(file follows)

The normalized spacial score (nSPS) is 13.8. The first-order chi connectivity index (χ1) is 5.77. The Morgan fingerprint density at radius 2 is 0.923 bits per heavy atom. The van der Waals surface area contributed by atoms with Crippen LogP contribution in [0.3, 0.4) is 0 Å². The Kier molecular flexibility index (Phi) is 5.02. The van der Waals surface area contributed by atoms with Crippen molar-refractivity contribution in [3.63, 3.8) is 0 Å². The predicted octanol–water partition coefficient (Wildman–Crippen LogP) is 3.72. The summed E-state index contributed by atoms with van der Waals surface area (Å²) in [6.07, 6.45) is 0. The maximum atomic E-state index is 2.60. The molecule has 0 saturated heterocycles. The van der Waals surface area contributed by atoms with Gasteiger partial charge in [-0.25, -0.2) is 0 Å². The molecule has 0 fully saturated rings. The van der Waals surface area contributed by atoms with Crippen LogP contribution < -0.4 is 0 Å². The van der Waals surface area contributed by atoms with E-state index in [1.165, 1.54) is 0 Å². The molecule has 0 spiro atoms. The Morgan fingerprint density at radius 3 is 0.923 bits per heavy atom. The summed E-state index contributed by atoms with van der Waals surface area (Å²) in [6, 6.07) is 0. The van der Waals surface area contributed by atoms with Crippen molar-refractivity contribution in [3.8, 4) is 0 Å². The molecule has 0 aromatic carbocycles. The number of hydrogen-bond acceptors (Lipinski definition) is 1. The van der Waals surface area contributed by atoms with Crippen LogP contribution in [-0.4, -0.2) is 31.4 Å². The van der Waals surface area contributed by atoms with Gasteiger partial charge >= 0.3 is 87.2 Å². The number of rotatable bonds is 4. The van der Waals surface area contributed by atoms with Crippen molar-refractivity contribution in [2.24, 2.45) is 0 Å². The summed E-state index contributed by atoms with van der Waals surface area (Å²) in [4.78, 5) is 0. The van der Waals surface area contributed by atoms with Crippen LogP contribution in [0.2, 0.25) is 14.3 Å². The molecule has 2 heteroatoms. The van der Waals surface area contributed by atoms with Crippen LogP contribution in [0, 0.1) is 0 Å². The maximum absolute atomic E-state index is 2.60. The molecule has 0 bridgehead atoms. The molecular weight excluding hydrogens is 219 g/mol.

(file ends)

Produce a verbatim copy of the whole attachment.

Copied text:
The normalized spacial score (nSPS) is 13.8. The first-order chi connectivity index (χ1) is 5.77. The Morgan fingerprint density at radius 2 is 0.923 bits per heavy atom. The van der Waals surface area contributed by atoms with Crippen LogP contribution in [0.3, 0.4) is 0 Å². The Kier molecular flexibility index (Phi) is 5.02. The van der Waals surface area contributed by atoms with Crippen molar-refractivity contribution in [3.63, 3.8) is 0 Å². The predicted octanol–water partition coefficient (Wildman–Crippen LogP) is 3.72. The summed E-state index contributed by atoms with van der Waals surface area (Å²) in [6.07, 6.45) is 0. The maximum atomic E-state index is 2.60. The molecule has 0 saturated heterocycles. The van der Waals surface area contributed by atoms with Gasteiger partial charge in [-0.25, -0.2) is 0 Å². The molecule has 0 fully saturated rings. The van der Waals surface area contributed by atoms with Crippen LogP contribution < -0.4 is 0 Å². The van der Waals surface area contributed by atoms with E-state index in [1.165, 1.54) is 0 Å². The molecule has 0 spiro atoms. The Morgan fingerprint density at radius 3 is 0.923 bits per heavy atom. The summed E-state index contributed by atoms with van der Waals surface area (Å²) in [6, 6.07) is 0. The van der Waals surface area contributed by atoms with Crippen molar-refractivity contribution in [3.8, 4) is 0 Å². The molecule has 0 aromatic carbocycles. The number of hydrogen-bond acceptors (Lipinski definition) is 1. The van der Waals surface area contributed by atoms with Crippen LogP contribution in [-0.4, -0.2) is 31.4 Å². The van der Waals surface area contributed by atoms with Gasteiger partial charge >= 0.3 is 87.2 Å². The number of rotatable bonds is 4. The van der Waals surface area contributed by atoms with Crippen molar-refractivity contribution in [2.24, 2.45) is 0 Å². The summed E-state index contributed by atoms with van der Waals surface area (Å²) in [4.78, 5) is 0. The van der Waals surface area contributed by atoms with Crippen LogP contribution in [0.2, 0.25) is 14.3 Å². The molecule has 2 heteroatoms. The van der Waals surface area contributed by atoms with Crippen LogP contribution in [0, 0.1) is 0 Å². The maximum absolute atomic E-state index is 2.60. The molecule has 0 bridgehead atoms. The molecular weight excluding hydrogens is 219 g/mol.